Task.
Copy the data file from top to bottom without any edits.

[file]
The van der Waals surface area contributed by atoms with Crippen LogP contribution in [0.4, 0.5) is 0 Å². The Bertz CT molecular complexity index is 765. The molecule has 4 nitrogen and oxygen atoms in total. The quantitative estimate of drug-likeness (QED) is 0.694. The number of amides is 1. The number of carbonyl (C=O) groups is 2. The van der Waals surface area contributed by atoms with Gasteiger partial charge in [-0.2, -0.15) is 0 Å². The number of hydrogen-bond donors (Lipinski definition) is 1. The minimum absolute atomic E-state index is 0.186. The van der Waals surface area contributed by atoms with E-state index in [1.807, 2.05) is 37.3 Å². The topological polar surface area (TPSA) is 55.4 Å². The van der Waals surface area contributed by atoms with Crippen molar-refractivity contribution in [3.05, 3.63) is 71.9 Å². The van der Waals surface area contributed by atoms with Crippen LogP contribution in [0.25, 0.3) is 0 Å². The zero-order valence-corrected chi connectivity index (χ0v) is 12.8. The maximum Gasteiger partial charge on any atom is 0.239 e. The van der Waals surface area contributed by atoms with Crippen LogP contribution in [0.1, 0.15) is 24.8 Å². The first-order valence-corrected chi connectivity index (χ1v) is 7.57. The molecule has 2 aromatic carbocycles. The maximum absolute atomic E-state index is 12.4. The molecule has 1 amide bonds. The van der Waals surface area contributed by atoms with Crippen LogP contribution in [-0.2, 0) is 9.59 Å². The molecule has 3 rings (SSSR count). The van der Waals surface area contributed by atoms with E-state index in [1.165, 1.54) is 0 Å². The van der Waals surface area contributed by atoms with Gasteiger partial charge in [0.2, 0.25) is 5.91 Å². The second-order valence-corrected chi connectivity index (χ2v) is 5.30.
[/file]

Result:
The van der Waals surface area contributed by atoms with Crippen LogP contribution in [0.4, 0.5) is 0 Å². The Bertz CT molecular complexity index is 765. The molecule has 4 nitrogen and oxygen atoms in total. The quantitative estimate of drug-likeness (QED) is 0.694. The number of amides is 1. The number of carbonyl (C=O) groups is 2. The van der Waals surface area contributed by atoms with Gasteiger partial charge in [-0.2, -0.15) is 0 Å². The number of hydrogen-bond donors (Lipinski definition) is 1. The minimum absolute atomic E-state index is 0.186. The van der Waals surface area contributed by atoms with E-state index in [1.807, 2.05) is 37.3 Å². The topological polar surface area (TPSA) is 55.4 Å². The van der Waals surface area contributed by atoms with Crippen molar-refractivity contribution in [3.05, 3.63) is 71.9 Å². The van der Waals surface area contributed by atoms with Crippen LogP contribution in [0.25, 0.3) is 0 Å². The zero-order valence-corrected chi connectivity index (χ0v) is 12.8. The maximum Gasteiger partial charge on any atom is 0.239 e. The van der Waals surface area contributed by atoms with Crippen LogP contribution in [0.1, 0.15) is 24.8 Å². The first-order valence-corrected chi connectivity index (χ1v) is 7.57. The molecule has 2 aromatic carbocycles. The maximum absolute atomic E-state index is 12.4. The molecule has 1 amide bonds. The van der Waals surface area contributed by atoms with Crippen LogP contribution in [-0.2, 0) is 9.59 Å². The molecule has 3 rings (SSSR count). The van der Waals surface area contributed by atoms with E-state index in [1.165, 1.54) is 0 Å². The van der Waals surface area contributed by atoms with Gasteiger partial charge in [0.2, 0.25) is 5.91 Å². The second-order valence-corrected chi connectivity index (χ2v) is 5.30.